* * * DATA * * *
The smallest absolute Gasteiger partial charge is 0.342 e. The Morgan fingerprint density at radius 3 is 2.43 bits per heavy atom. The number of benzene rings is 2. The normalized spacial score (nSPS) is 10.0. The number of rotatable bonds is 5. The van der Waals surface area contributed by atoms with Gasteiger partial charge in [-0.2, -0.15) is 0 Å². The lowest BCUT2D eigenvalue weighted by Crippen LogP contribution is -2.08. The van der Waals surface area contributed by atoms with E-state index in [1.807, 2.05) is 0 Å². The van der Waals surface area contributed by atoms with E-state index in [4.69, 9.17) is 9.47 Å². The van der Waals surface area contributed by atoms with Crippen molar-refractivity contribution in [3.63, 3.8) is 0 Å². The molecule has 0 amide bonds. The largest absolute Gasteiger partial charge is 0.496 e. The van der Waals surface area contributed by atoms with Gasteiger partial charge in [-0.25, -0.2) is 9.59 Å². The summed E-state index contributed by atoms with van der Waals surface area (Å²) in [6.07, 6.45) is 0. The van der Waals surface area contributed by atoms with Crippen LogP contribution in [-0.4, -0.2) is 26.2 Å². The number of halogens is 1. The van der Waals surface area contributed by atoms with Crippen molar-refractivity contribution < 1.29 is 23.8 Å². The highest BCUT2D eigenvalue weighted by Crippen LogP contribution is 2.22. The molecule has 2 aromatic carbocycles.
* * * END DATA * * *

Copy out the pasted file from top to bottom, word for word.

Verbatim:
The smallest absolute Gasteiger partial charge is 0.342 e. The Morgan fingerprint density at radius 3 is 2.43 bits per heavy atom. The number of benzene rings is 2. The normalized spacial score (nSPS) is 10.0. The number of rotatable bonds is 5. The van der Waals surface area contributed by atoms with Gasteiger partial charge in [-0.2, -0.15) is 0 Å². The lowest BCUT2D eigenvalue weighted by Crippen LogP contribution is -2.08. The van der Waals surface area contributed by atoms with E-state index in [1.807, 2.05) is 0 Å². The van der Waals surface area contributed by atoms with E-state index in [4.69, 9.17) is 9.47 Å². The van der Waals surface area contributed by atoms with Crippen molar-refractivity contribution in [3.63, 3.8) is 0 Å². The molecule has 0 amide bonds. The largest absolute Gasteiger partial charge is 0.496 e. The van der Waals surface area contributed by atoms with Gasteiger partial charge in [-0.25, -0.2) is 9.59 Å². The summed E-state index contributed by atoms with van der Waals surface area (Å²) in [6.07, 6.45) is 0. The van der Waals surface area contributed by atoms with Crippen LogP contribution in [-0.4, -0.2) is 26.2 Å². The number of halogens is 1. The van der Waals surface area contributed by atoms with Crippen molar-refractivity contribution < 1.29 is 23.8 Å². The highest BCUT2D eigenvalue weighted by Crippen LogP contribution is 2.22. The molecule has 2 aromatic carbocycles.